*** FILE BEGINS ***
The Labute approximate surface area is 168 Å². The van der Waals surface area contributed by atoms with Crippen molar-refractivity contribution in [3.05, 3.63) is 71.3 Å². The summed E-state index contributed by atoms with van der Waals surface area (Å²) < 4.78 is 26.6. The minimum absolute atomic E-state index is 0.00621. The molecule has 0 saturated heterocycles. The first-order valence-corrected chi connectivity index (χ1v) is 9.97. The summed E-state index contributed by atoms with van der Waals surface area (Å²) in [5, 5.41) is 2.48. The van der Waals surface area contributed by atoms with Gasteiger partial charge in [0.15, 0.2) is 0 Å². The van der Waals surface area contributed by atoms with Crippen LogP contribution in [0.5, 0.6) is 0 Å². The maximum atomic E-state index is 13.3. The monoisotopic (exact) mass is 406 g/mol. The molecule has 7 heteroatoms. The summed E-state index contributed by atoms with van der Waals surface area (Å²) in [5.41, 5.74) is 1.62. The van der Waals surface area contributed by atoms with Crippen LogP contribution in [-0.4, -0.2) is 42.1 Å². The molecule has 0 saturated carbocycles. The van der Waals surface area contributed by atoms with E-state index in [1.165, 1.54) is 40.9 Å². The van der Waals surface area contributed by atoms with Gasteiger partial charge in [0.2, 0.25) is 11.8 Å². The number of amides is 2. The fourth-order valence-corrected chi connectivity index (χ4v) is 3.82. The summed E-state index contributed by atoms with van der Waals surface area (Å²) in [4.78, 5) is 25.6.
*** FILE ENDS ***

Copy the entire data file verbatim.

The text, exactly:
The Labute approximate surface area is 168 Å². The van der Waals surface area contributed by atoms with Crippen molar-refractivity contribution in [3.05, 3.63) is 71.3 Å². The summed E-state index contributed by atoms with van der Waals surface area (Å²) < 4.78 is 26.6. The minimum absolute atomic E-state index is 0.00621. The molecule has 0 saturated heterocycles. The first-order valence-corrected chi connectivity index (χ1v) is 9.97. The summed E-state index contributed by atoms with van der Waals surface area (Å²) in [5, 5.41) is 2.48. The van der Waals surface area contributed by atoms with Gasteiger partial charge in [0.15, 0.2) is 0 Å². The van der Waals surface area contributed by atoms with Crippen LogP contribution in [0.5, 0.6) is 0 Å². The maximum atomic E-state index is 13.3. The monoisotopic (exact) mass is 406 g/mol. The molecule has 7 heteroatoms. The summed E-state index contributed by atoms with van der Waals surface area (Å²) in [5.41, 5.74) is 1.62. The van der Waals surface area contributed by atoms with Crippen LogP contribution in [-0.4, -0.2) is 42.1 Å². The molecule has 0 saturated carbocycles. The van der Waals surface area contributed by atoms with E-state index in [1.165, 1.54) is 40.9 Å². The van der Waals surface area contributed by atoms with Gasteiger partial charge in [0.2, 0.25) is 11.8 Å². The number of amides is 2. The fourth-order valence-corrected chi connectivity index (χ4v) is 3.82. The summed E-state index contributed by atoms with van der Waals surface area (Å²) in [4.78, 5) is 25.6.